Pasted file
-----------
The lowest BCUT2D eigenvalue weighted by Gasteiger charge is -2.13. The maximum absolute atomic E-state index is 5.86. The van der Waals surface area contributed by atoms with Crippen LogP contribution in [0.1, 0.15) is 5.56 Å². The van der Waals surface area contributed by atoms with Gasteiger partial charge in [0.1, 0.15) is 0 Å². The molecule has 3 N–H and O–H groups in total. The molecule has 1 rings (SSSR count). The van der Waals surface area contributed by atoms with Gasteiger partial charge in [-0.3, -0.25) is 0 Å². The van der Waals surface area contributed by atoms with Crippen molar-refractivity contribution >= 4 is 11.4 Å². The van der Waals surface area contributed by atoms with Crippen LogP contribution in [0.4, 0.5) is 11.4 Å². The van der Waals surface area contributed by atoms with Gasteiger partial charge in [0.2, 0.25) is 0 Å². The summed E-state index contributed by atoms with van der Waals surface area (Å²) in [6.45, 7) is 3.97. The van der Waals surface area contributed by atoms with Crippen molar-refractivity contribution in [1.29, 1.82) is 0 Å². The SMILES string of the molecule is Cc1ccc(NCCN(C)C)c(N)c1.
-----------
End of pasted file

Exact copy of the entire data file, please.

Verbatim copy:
The lowest BCUT2D eigenvalue weighted by Gasteiger charge is -2.13. The maximum absolute atomic E-state index is 5.86. The van der Waals surface area contributed by atoms with Crippen LogP contribution in [0.1, 0.15) is 5.56 Å². The van der Waals surface area contributed by atoms with Gasteiger partial charge in [0.1, 0.15) is 0 Å². The molecule has 3 N–H and O–H groups in total. The molecule has 1 rings (SSSR count). The van der Waals surface area contributed by atoms with Gasteiger partial charge in [-0.3, -0.25) is 0 Å². The van der Waals surface area contributed by atoms with Crippen molar-refractivity contribution >= 4 is 11.4 Å². The van der Waals surface area contributed by atoms with Crippen LogP contribution in [0.4, 0.5) is 11.4 Å². The van der Waals surface area contributed by atoms with Gasteiger partial charge in [0.2, 0.25) is 0 Å². The summed E-state index contributed by atoms with van der Waals surface area (Å²) in [6.45, 7) is 3.97. The van der Waals surface area contributed by atoms with Crippen molar-refractivity contribution in [1.29, 1.82) is 0 Å². The SMILES string of the molecule is Cc1ccc(NCCN(C)C)c(N)c1.